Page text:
The Legislature in section 4801, subdivision (a), has authorized the court to terminate spousal support at a future date if the record indicates it has considered the factors listed in section 4801, subdivision (a). We interpret subdivision (d) as further authorization for a termination date in the order if the court has complied with subdivision (a) and retained jurisdiction as the court did in our present case. Vomacka goes one step further and permits the court to order further spousal support even though the court did not retain jurisdiction if request for the continuance is made before the termination date.4
Returning to the case before us there was evidence before the court covering factors (1) through (8) of section 4801. Petitioner was already competing in the job market, was maintaining a job as an experienced secretary, and was attempting to increase her economic stability by further education. In In re Marriage of Morrison, supra, 20 Cal.3d 437, at page 451, 143 Cal.Rptr. 139, 573 P.2d 41, the court stated, “As noted ante, former section 4801, subdivision (a), which was enacted as part of the Family Law Act, did expressly direct that in determining the amount and duration of spousal support, a court was to consider the supported spouse's ability to engage in gainful employment. It certainly may be inferred that by specifically setting forth this factor, the Legislature intended that all supported spouses who were able to do so should seek employment. It also appears the Legislature expected that courts would issue orders encouraging these spouses to seek employment and to work toward becoming self-supporting. (See In re Marriage of Rosan, supra, 24 Cal.App.3d at p. 896 [101 Cal.Rptr. 295]; ․) However, as with their argument on the curtailment of modification proceedings, the courts in Patrino [36 Cal.App.3d 186, 111 Cal.Rptr. 367] and Lopez [38 Cal.App.3d 93, 113 Cal.Rptr. 58] misconstrue the intent of the Legislature. They conclude that to promote such self-sufficiency, a court may set a termination date for spousal support without retaining jurisdiction to extend that date, even though the record does not indicate that the supported spouse will be financially independent at that time. This conclusion finds no support in the legislative history of section 4801, subdivision (d), or any other provision of the Family Law Act.”
Petitioner's fear, that she will have the burden of proof to show changed circumstances should she seek continued spousal support, is answered in In re Marriage of Sheridan, 140 Cal.App.3d 742, 748, 189 Cal.Rptr. 622. The former wife, under facts similar to this case, sought continued support after a set termination date. The opinion stated: “․ it is true that to obtain a modification it was incumbent upon former wife to demonstrate a material change in circumstances. However, she did. The circumstances at the time the original order was made were that ․ the court expected she would be self-supporting within five years. The fact is she was not, and that constituted a change in circumstances ․”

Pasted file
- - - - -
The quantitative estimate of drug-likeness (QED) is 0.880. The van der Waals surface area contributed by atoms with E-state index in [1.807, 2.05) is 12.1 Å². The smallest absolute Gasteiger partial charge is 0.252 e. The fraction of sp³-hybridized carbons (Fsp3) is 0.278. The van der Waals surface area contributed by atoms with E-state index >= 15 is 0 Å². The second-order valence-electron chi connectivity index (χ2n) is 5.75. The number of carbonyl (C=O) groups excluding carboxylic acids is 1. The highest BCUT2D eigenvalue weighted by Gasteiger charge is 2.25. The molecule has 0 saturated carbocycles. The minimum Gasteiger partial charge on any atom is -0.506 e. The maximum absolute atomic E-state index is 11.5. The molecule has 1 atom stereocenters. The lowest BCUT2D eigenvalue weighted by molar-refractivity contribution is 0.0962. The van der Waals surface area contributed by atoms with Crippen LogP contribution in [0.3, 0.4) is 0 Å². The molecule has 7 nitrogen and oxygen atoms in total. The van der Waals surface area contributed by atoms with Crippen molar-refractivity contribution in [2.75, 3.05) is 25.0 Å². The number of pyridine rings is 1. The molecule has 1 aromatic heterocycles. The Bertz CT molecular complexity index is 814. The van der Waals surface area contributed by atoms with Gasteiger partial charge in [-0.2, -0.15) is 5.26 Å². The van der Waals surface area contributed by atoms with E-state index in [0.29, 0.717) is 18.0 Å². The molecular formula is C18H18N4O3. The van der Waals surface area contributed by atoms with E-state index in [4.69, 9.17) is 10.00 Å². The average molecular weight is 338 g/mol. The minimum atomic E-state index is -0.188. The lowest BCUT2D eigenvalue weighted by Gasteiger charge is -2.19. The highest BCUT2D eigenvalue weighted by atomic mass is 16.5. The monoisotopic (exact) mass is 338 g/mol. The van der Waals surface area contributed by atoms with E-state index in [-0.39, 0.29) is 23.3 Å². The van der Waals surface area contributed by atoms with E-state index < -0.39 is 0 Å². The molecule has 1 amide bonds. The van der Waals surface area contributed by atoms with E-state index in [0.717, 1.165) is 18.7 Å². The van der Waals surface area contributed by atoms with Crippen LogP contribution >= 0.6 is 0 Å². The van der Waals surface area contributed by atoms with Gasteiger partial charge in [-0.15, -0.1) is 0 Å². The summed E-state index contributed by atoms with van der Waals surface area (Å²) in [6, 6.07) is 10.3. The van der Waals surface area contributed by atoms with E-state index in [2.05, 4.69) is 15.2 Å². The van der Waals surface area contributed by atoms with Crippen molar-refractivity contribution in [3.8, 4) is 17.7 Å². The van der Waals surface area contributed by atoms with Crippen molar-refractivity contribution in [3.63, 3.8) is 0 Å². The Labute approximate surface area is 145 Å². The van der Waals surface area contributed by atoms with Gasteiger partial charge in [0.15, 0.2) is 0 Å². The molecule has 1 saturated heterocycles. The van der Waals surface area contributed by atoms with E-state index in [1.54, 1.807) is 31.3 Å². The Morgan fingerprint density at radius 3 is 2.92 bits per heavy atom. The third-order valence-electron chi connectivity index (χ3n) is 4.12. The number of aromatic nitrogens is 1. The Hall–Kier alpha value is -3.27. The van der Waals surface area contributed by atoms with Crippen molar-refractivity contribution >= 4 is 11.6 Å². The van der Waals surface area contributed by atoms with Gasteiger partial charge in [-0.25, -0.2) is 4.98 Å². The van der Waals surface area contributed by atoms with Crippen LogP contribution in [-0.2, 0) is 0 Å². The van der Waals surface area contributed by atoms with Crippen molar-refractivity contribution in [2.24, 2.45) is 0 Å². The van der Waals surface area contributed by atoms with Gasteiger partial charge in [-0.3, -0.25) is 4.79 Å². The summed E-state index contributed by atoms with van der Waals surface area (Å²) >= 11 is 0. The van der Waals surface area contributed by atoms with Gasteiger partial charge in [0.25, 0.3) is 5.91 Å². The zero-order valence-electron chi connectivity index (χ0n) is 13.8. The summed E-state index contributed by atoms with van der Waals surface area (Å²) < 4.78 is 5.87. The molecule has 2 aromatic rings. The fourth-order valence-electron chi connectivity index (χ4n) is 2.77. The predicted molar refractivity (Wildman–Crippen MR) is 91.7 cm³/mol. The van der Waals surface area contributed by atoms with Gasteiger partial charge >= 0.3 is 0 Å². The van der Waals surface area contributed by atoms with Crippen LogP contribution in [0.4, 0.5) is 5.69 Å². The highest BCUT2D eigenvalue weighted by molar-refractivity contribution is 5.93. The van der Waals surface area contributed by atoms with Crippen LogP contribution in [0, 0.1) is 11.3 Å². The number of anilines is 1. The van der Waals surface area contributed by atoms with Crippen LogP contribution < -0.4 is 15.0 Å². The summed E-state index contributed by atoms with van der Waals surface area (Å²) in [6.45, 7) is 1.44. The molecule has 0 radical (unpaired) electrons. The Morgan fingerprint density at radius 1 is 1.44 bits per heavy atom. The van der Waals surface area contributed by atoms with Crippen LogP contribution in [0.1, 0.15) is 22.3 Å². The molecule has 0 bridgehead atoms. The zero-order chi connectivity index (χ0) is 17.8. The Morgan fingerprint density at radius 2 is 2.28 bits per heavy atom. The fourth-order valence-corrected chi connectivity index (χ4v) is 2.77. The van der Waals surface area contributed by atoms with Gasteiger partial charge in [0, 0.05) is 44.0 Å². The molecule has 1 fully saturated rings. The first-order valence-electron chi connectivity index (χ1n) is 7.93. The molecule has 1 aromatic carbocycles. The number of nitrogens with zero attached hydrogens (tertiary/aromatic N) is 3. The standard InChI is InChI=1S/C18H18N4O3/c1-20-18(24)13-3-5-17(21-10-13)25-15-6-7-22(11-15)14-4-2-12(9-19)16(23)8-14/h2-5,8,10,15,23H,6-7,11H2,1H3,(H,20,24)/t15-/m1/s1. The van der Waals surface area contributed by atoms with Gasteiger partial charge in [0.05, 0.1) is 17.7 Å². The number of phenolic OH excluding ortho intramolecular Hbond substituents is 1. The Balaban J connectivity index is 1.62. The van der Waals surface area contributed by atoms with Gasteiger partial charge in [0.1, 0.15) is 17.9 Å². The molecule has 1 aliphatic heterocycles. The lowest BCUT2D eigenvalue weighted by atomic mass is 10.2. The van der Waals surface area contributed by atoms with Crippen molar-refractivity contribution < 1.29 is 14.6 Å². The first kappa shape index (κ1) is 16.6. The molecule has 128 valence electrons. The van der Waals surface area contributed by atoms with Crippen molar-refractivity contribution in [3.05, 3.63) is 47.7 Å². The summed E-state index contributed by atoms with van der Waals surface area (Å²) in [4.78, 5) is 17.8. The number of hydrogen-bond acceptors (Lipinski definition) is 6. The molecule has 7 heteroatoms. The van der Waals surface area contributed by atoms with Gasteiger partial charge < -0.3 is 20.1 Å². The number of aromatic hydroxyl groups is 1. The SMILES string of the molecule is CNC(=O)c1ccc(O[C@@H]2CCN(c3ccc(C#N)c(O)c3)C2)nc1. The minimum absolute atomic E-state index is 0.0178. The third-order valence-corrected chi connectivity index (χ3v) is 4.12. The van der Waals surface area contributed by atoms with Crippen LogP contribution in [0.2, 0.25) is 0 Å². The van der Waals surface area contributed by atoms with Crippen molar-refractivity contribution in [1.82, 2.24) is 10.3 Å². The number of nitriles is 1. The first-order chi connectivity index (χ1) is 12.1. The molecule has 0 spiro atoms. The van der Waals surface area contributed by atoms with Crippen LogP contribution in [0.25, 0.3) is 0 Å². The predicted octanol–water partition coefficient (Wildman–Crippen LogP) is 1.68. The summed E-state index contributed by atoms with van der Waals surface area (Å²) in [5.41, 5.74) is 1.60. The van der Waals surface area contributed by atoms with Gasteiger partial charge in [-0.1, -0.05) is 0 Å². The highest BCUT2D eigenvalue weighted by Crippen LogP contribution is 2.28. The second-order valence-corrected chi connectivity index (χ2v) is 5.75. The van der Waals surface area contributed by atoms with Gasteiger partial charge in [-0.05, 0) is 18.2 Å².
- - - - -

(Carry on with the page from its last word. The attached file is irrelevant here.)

If petitioner seeks continued support and establishes she is not self-sufficient she still must show a good faith attempt to reach such a status. “Dicta in both Epstein [In re Marriage of Epstein, 24 Cal.3d 76, 90–91, 154 Cal.Rptr. 413, 592 P.2d 1165] and Morrison [In re Marriage of Morrison, 20 Cal.3d 437, 143 Cal.Rptr. 139, 573 P.2d 41] indicate that in order for a supported spouse to carry his or her burden of showing the necessity for continued support at the time when the order drops to the jurisdictional level, he or she must make a showing of having made good faith efforts to become self-sufficient.” (Adams & Sevitch, Cal. Family Law Practice (5th ed. 1984) Spousal Support, § N. 73.) In re Marriage of Sheridan, supra, 140 Cal.App.3d 742, 189 Cal.Rptr. 622, also cites Morrison and In re Marriage of Rosan, supra, 24 Cal.App.3d 885, 101 Cal.Rptr. 295, for this same concept. The former wife in Sheridan had not prepared herself for gainful employment; therefore, the court did not grant her request for continued support. It did, however, retain jurisdiction for possible future modification.
We are satisfied the court complied with the requirements of section 4801 in drafting its order and did so with the intent to encourage petitioner to become self-supporting. It also adhered to the reasoning outlined in Morrison and Vomacka and retained jurisdiction to continue support if needed. There was no abuse of discretion.
The judgment is affirmed.
1. (See In re Marriage of Vomacka, 36 Cal.3d 459, 204 Cal.Rptr. 568, 683 P.2d 248.)
2. The amendments to Civil Code section 4801 in 1984 do not affect this opinion.
3. The circumstances listed in 4801, subdivision (a), were as follows: “(1) The earning capacity of each spouse, taking into account the extent to which the supported spouse's present and future earning capacity is impaired by periods of unemployment that were incurred during the marriage to permit the supported spouse to devote time to domestic duties. (2) The needs of each party. (3) The obligations and assets, including the separate property, of each. (4) The duration of the marriage. (5) The ability of the supported spouse to engage in gainful employment without interfering with the interests of dependent children in the custody of the spouse. (6) The time required for the supported spouse to acquire appropriate education, training, and employment. (7) The age and health of the parties. (8) The standard of living of the parties. (9) Any other factors which it deems just and equitable.”
4. Although not specifically stated, we believe the court in Vomacka suggests it was applying its reasoning and its decision to a lengthy marriage within the guidelines considered in In re Marriage of Morrison, supra, 20 Cal.3d 437, 143 Cal.Rptr. 139, 573 P.2d 41.
HASTINGS, Associate Justice.
ASHBY, Acting P.J., and EAGLESON, J., concur.